About 30 members of Mason-Dixon Business Association heard about The Arc/Northern Chesapeake Region at the organization's Sept. 19 meeting.
Held at Enotria in Forest Hill, the event featured guest speaker for the event was Julie Chmura, who explained The Arc's work in aiding people with intellectual and developmental disabilities in Harford County, as well as in Cecil and Kent counties.
Chmura said the organization began nearly 60 years ago in a church basement and worked then with 20 families.
Among its services today is family support offered to 400 families, aiding children from birth to age 21, said Chmura.
She said state and federal governments give money to individuals, but not to families, so that is where The Arc steps in.
Its services are geared to help its clients live independently and have relationships with others, she said.
The Arc provides foster care and adoptions for children with disabilities and also offers supportive living environments, with 24 homes in Harford County involved.
According to Chmura, the program's motto is "Work in the community, live in the community, be part of the community."
The Arc provides care for its clients on a 24/7, 365-day basis, ensuring that they are safe day and night, she said.
Other programs involve medical and legal support, employment and transportation to jobs and recreational sports, Chmura said.
The Arc has enabled 180 people with disabilities currently to find jobs, 30 of which were provided by Rite-Aid, she said. Along with that employment, is provision of 800,000 miles per year of transportation to jobs and recreation.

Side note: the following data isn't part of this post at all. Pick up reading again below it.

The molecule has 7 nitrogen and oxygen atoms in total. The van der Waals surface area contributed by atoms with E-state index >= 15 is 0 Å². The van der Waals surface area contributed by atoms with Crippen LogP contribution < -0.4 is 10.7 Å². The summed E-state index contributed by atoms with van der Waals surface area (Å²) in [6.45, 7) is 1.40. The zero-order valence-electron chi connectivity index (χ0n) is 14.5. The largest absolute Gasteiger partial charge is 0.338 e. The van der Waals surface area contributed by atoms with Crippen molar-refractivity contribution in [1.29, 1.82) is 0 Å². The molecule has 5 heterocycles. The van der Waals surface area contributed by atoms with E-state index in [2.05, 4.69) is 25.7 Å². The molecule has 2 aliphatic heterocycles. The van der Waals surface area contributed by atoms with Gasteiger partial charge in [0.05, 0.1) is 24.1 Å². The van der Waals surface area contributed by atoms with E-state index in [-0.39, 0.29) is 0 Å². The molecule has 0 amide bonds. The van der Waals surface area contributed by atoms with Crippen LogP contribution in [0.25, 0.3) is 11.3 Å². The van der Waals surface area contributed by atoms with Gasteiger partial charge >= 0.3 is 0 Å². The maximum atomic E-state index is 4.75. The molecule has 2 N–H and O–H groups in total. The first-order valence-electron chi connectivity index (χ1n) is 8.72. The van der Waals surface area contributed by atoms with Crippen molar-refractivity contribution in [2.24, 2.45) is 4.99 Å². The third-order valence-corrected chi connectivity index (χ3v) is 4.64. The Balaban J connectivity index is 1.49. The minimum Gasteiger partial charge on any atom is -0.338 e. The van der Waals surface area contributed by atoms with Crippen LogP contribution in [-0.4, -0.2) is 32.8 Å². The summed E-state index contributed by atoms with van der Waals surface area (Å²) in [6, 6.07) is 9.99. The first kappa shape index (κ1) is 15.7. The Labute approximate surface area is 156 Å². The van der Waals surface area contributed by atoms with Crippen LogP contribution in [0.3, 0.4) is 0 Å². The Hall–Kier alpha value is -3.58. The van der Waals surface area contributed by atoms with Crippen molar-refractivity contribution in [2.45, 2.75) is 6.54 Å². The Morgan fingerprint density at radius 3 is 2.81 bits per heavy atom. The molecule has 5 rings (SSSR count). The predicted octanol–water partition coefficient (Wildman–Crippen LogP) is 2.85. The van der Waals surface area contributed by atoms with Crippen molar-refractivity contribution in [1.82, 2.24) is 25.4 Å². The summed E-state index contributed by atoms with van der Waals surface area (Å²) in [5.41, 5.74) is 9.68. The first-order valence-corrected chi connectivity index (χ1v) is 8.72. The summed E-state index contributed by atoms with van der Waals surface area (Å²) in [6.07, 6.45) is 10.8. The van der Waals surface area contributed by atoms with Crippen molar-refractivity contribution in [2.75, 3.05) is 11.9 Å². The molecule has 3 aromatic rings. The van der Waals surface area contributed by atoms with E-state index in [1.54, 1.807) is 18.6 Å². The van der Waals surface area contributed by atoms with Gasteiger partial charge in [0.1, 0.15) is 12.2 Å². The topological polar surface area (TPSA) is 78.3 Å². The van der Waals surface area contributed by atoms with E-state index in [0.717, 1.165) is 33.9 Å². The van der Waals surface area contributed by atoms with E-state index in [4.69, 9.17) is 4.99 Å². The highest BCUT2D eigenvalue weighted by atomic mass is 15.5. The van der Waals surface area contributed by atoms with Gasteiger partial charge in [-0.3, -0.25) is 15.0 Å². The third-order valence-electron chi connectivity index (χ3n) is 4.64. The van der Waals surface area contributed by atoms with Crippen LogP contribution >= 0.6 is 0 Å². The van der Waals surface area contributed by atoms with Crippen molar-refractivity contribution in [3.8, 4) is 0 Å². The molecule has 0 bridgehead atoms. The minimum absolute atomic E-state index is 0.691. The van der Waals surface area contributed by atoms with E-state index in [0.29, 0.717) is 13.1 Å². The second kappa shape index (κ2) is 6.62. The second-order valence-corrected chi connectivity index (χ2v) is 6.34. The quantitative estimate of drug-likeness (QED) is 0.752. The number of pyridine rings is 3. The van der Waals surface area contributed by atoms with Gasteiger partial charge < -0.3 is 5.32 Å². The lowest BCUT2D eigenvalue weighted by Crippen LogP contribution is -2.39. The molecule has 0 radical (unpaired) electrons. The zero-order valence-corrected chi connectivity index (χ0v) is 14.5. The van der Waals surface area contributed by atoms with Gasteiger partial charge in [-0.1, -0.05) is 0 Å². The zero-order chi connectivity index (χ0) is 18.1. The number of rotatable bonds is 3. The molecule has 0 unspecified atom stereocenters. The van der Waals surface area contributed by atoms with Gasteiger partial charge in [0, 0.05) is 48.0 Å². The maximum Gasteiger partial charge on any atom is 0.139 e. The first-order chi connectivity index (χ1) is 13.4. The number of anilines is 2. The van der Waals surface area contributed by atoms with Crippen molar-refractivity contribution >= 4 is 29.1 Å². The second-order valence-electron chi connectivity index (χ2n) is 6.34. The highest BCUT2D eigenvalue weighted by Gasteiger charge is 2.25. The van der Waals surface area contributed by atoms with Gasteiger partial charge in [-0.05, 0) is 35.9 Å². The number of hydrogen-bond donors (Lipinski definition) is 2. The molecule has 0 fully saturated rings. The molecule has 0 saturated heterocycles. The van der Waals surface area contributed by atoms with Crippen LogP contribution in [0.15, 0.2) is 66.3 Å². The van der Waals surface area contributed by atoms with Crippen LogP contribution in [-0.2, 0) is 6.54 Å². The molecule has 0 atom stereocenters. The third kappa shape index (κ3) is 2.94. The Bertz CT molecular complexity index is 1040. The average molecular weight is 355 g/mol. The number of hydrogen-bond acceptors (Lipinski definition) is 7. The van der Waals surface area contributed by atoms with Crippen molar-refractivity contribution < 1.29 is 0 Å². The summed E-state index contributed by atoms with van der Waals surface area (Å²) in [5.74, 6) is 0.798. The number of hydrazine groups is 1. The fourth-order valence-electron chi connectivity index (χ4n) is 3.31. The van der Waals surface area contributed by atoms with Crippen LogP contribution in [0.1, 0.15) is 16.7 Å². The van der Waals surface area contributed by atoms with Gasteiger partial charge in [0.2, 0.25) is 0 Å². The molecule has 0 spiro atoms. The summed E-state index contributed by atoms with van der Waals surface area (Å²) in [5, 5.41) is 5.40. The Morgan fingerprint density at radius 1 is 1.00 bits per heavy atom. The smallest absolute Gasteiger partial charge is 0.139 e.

In the area of sports, Chmura described Special Olympics and inclusion athletics such as basketball and soccer.
She told the business owners and representatives various stories about The Arc's work with individuals, such as that of the boy who had a life goal of being in law enforcement. Today he is employed by Harford County Sheriff's Office by working to empty trash and perform other duties, thereby succeeding in that involvement.
Chmura described the legally-blind girl who works in a manufacturing firm and performs tasks more efficiently than machines do and the legally-blind man who picks up toner cartridges for income.
One individual had the dream of living independently and owning his own home, something The Arc made possible, and now he wishes to have a family, she said.
Chmura invited the Mason-Dixon business people to become members, to volunteer to aid the organization in its many fundraising activities and to help with tutoring or in other dimensions, sharing talents and skills. She said people can visit the website http://www.arcncr.org to learn about activities.
Gene Jones, new president of Mason-Dixon, said he was pleased that nearly 30 people attended the September meeting.
"We look forward to everyone coming back," he said, referring to the summer hiatus, and he urged members to bring friends to upcoming events.
Jones said the "Taste of Mason-Dixon" evening in June at Fiore Winery in Pylesville saw 106 people attend to sample area restaurants' fares. That event was a benefit for Mason-Dixon Community Services and the business organization.
The organization will meet Oct. 19 at Geneva Farms' Twin Silos restaurant and Nov. 16 at Delta Pizza & Ferranti's Italian Ristorante. Meetings begin with networking at 11:30 a.m., and the luncheon and speakers follow at noon.Copyright © 2015, The Baltimore Sun